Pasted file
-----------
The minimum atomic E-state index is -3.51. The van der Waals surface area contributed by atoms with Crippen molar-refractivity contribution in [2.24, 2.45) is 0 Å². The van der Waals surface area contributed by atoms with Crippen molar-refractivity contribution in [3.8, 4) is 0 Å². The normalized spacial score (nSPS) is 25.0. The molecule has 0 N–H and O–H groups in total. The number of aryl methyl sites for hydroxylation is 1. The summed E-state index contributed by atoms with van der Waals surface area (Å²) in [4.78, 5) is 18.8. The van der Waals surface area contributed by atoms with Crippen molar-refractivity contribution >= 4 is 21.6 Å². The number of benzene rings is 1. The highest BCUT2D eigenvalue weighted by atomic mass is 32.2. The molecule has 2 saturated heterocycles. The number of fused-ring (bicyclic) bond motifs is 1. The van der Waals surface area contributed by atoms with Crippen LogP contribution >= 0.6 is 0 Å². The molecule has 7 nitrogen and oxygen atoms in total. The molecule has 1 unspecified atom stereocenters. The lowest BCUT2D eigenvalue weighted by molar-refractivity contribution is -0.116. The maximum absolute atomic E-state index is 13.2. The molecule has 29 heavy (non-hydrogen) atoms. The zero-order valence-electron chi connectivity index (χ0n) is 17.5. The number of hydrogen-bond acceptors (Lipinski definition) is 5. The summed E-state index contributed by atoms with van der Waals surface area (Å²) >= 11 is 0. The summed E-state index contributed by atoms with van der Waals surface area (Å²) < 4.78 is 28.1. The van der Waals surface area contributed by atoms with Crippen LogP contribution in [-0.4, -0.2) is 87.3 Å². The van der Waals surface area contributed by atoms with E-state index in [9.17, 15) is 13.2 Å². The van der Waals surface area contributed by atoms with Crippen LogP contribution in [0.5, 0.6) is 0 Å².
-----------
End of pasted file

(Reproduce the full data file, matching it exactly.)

The minimum atomic E-state index is -3.51. The van der Waals surface area contributed by atoms with Crippen molar-refractivity contribution in [2.24, 2.45) is 0 Å². The van der Waals surface area contributed by atoms with Crippen molar-refractivity contribution in [3.8, 4) is 0 Å². The normalized spacial score (nSPS) is 25.0. The molecule has 0 N–H and O–H groups in total. The number of aryl methyl sites for hydroxylation is 1. The summed E-state index contributed by atoms with van der Waals surface area (Å²) in [4.78, 5) is 18.8. The van der Waals surface area contributed by atoms with Crippen molar-refractivity contribution >= 4 is 21.6 Å². The number of benzene rings is 1. The highest BCUT2D eigenvalue weighted by atomic mass is 32.2. The molecule has 2 saturated heterocycles. The number of fused-ring (bicyclic) bond motifs is 1. The van der Waals surface area contributed by atoms with Crippen LogP contribution >= 0.6 is 0 Å². The molecule has 7 nitrogen and oxygen atoms in total. The molecule has 1 unspecified atom stereocenters. The lowest BCUT2D eigenvalue weighted by molar-refractivity contribution is -0.116. The maximum absolute atomic E-state index is 13.2. The molecule has 29 heavy (non-hydrogen) atoms. The zero-order valence-electron chi connectivity index (χ0n) is 17.5. The number of hydrogen-bond acceptors (Lipinski definition) is 5. The summed E-state index contributed by atoms with van der Waals surface area (Å²) >= 11 is 0. The summed E-state index contributed by atoms with van der Waals surface area (Å²) < 4.78 is 28.1. The van der Waals surface area contributed by atoms with Crippen LogP contribution in [-0.4, -0.2) is 87.3 Å². The van der Waals surface area contributed by atoms with E-state index in [9.17, 15) is 13.2 Å². The van der Waals surface area contributed by atoms with Crippen LogP contribution in [0.5, 0.6) is 0 Å².